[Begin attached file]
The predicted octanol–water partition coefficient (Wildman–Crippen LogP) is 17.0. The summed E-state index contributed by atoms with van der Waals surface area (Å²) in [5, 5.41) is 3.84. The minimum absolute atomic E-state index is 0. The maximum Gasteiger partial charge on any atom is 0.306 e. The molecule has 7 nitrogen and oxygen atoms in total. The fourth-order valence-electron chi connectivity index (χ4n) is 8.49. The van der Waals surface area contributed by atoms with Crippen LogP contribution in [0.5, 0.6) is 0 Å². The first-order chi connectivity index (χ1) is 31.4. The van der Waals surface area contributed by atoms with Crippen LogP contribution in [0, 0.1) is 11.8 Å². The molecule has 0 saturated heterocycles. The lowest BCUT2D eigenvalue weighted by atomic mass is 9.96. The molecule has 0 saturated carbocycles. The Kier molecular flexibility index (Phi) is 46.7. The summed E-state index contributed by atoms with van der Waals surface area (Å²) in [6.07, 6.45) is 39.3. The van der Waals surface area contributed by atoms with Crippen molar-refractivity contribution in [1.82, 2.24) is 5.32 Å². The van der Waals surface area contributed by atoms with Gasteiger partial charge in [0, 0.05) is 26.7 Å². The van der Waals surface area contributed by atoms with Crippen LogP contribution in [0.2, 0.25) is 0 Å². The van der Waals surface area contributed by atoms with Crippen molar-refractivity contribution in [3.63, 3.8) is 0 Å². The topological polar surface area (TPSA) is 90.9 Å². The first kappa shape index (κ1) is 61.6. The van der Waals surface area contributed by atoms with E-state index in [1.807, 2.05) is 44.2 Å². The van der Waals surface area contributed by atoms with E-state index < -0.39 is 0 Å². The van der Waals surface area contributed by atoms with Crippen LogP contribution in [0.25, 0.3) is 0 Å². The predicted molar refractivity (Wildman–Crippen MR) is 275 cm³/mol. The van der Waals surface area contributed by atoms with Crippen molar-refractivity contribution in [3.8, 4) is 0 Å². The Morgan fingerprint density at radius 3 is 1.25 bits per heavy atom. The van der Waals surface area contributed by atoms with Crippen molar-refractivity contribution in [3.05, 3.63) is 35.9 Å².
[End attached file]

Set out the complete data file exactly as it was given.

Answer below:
The predicted octanol–water partition coefficient (Wildman–Crippen LogP) is 17.0. The summed E-state index contributed by atoms with van der Waals surface area (Å²) in [5, 5.41) is 3.84. The minimum absolute atomic E-state index is 0. The maximum Gasteiger partial charge on any atom is 0.306 e. The molecule has 7 nitrogen and oxygen atoms in total. The fourth-order valence-electron chi connectivity index (χ4n) is 8.49. The van der Waals surface area contributed by atoms with Crippen LogP contribution in [0.5, 0.6) is 0 Å². The first-order chi connectivity index (χ1) is 31.4. The van der Waals surface area contributed by atoms with Crippen LogP contribution in [0, 0.1) is 11.8 Å². The molecule has 0 saturated heterocycles. The lowest BCUT2D eigenvalue weighted by atomic mass is 9.96. The molecule has 0 saturated carbocycles. The Kier molecular flexibility index (Phi) is 46.7. The summed E-state index contributed by atoms with van der Waals surface area (Å²) in [6.07, 6.45) is 39.3. The van der Waals surface area contributed by atoms with Crippen molar-refractivity contribution in [1.82, 2.24) is 5.32 Å². The van der Waals surface area contributed by atoms with Gasteiger partial charge in [0, 0.05) is 26.7 Å². The van der Waals surface area contributed by atoms with Crippen LogP contribution in [0.2, 0.25) is 0 Å². The van der Waals surface area contributed by atoms with Crippen molar-refractivity contribution in [3.63, 3.8) is 0 Å². The topological polar surface area (TPSA) is 90.9 Å². The first kappa shape index (κ1) is 61.6. The van der Waals surface area contributed by atoms with E-state index in [1.807, 2.05) is 44.2 Å². The van der Waals surface area contributed by atoms with E-state index < -0.39 is 0 Å². The van der Waals surface area contributed by atoms with Crippen LogP contribution in [0.25, 0.3) is 0 Å². The predicted molar refractivity (Wildman–Crippen MR) is 275 cm³/mol. The van der Waals surface area contributed by atoms with Crippen molar-refractivity contribution in [3.8, 4) is 0 Å². The Morgan fingerprint density at radius 3 is 1.25 bits per heavy atom. The van der Waals surface area contributed by atoms with Crippen molar-refractivity contribution in [3.05, 3.63) is 35.9 Å².